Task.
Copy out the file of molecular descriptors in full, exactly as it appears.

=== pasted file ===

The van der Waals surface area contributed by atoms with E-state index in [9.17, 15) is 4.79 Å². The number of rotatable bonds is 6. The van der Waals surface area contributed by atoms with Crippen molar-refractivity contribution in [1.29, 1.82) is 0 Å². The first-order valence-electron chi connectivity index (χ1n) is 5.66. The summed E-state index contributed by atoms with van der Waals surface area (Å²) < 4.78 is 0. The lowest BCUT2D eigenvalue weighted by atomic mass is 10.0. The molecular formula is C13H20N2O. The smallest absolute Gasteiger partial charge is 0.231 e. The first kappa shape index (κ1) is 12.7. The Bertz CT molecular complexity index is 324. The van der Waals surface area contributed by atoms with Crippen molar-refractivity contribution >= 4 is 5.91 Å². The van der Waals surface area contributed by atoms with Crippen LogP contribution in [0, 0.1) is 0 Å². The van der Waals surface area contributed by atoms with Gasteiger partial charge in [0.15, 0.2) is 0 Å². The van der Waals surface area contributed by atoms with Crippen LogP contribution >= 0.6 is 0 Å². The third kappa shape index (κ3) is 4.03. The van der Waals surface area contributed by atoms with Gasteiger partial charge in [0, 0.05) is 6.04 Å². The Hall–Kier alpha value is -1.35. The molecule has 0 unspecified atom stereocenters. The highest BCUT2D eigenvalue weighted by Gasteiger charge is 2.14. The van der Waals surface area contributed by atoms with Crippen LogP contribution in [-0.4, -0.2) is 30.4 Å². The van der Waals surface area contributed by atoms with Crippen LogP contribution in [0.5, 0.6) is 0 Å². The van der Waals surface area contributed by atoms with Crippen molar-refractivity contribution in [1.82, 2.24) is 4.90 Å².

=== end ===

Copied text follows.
The van der Waals surface area contributed by atoms with E-state index in [9.17, 15) is 4.79 Å². The number of rotatable bonds is 6. The van der Waals surface area contributed by atoms with Crippen molar-refractivity contribution in [1.29, 1.82) is 0 Å². The first-order valence-electron chi connectivity index (χ1n) is 5.66. The summed E-state index contributed by atoms with van der Waals surface area (Å²) < 4.78 is 0. The lowest BCUT2D eigenvalue weighted by atomic mass is 10.0. The molecular formula is C13H20N2O. The smallest absolute Gasteiger partial charge is 0.231 e. The first kappa shape index (κ1) is 12.7. The Bertz CT molecular complexity index is 324. The van der Waals surface area contributed by atoms with Crippen molar-refractivity contribution >= 4 is 5.91 Å². The van der Waals surface area contributed by atoms with Crippen LogP contribution in [0, 0.1) is 0 Å². The van der Waals surface area contributed by atoms with Gasteiger partial charge in [0.15, 0.2) is 0 Å². The van der Waals surface area contributed by atoms with Crippen LogP contribution >= 0.6 is 0 Å². The third kappa shape index (κ3) is 4.03. The van der Waals surface area contributed by atoms with Gasteiger partial charge in [0, 0.05) is 6.04 Å². The Hall–Kier alpha value is -1.35. The molecule has 0 unspecified atom stereocenters. The highest BCUT2D eigenvalue weighted by Gasteiger charge is 2.14. The van der Waals surface area contributed by atoms with Crippen LogP contribution in [-0.4, -0.2) is 30.4 Å². The van der Waals surface area contributed by atoms with Crippen LogP contribution in [0.5, 0.6) is 0 Å². The van der Waals surface area contributed by atoms with Crippen molar-refractivity contribution in [1.82, 2.24) is 4.90 Å².